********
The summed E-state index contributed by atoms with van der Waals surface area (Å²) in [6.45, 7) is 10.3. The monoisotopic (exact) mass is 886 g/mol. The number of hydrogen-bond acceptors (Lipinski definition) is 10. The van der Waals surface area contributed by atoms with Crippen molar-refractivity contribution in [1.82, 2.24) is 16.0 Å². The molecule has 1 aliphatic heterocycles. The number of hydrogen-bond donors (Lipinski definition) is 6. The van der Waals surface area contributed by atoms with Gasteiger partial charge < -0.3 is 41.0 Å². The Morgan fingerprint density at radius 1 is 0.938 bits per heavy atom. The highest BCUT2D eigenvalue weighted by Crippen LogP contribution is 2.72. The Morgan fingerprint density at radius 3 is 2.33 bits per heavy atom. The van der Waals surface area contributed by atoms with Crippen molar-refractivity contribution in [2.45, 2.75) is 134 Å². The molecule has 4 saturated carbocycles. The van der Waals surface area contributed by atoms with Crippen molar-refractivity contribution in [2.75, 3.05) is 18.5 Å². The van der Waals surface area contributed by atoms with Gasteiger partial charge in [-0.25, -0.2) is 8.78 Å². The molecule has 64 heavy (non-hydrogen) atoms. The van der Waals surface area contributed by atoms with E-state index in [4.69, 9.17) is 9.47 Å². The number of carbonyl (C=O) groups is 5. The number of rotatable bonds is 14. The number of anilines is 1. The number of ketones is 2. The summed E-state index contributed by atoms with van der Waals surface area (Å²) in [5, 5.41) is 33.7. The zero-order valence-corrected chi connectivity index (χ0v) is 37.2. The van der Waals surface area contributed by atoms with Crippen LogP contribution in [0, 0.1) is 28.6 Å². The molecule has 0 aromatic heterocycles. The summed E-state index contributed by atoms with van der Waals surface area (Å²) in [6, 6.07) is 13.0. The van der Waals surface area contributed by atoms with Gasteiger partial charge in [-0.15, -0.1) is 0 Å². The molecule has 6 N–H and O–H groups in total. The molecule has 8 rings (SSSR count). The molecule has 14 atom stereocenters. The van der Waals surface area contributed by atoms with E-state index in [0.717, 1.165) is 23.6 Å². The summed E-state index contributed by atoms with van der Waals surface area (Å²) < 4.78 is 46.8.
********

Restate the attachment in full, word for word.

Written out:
The summed E-state index contributed by atoms with van der Waals surface area (Å²) in [6.45, 7) is 10.3. The monoisotopic (exact) mass is 886 g/mol. The number of hydrogen-bond acceptors (Lipinski definition) is 10. The van der Waals surface area contributed by atoms with Crippen molar-refractivity contribution in [1.82, 2.24) is 16.0 Å². The molecule has 1 aliphatic heterocycles. The number of hydrogen-bond donors (Lipinski definition) is 6. The van der Waals surface area contributed by atoms with Gasteiger partial charge < -0.3 is 41.0 Å². The Morgan fingerprint density at radius 1 is 0.938 bits per heavy atom. The highest BCUT2D eigenvalue weighted by Crippen LogP contribution is 2.72. The Morgan fingerprint density at radius 3 is 2.33 bits per heavy atom. The van der Waals surface area contributed by atoms with Crippen molar-refractivity contribution in [2.45, 2.75) is 134 Å². The molecule has 4 saturated carbocycles. The van der Waals surface area contributed by atoms with Crippen molar-refractivity contribution in [2.75, 3.05) is 18.5 Å². The van der Waals surface area contributed by atoms with Gasteiger partial charge in [-0.25, -0.2) is 8.78 Å². The molecule has 64 heavy (non-hydrogen) atoms. The van der Waals surface area contributed by atoms with E-state index in [4.69, 9.17) is 9.47 Å². The number of carbonyl (C=O) groups is 5. The number of rotatable bonds is 14. The number of anilines is 1. The number of ketones is 2. The summed E-state index contributed by atoms with van der Waals surface area (Å²) in [5, 5.41) is 33.7. The zero-order valence-corrected chi connectivity index (χ0v) is 37.2. The van der Waals surface area contributed by atoms with Crippen LogP contribution in [0, 0.1) is 28.6 Å². The molecule has 0 aromatic heterocycles. The summed E-state index contributed by atoms with van der Waals surface area (Å²) in [6, 6.07) is 13.0. The van der Waals surface area contributed by atoms with Gasteiger partial charge in [-0.15, -0.1) is 0 Å². The molecule has 6 N–H and O–H groups in total. The molecule has 8 rings (SSSR count). The molecule has 14 atom stereocenters. The van der Waals surface area contributed by atoms with E-state index in [0.717, 1.165) is 23.6 Å². The summed E-state index contributed by atoms with van der Waals surface area (Å²) < 4.78 is 46.8.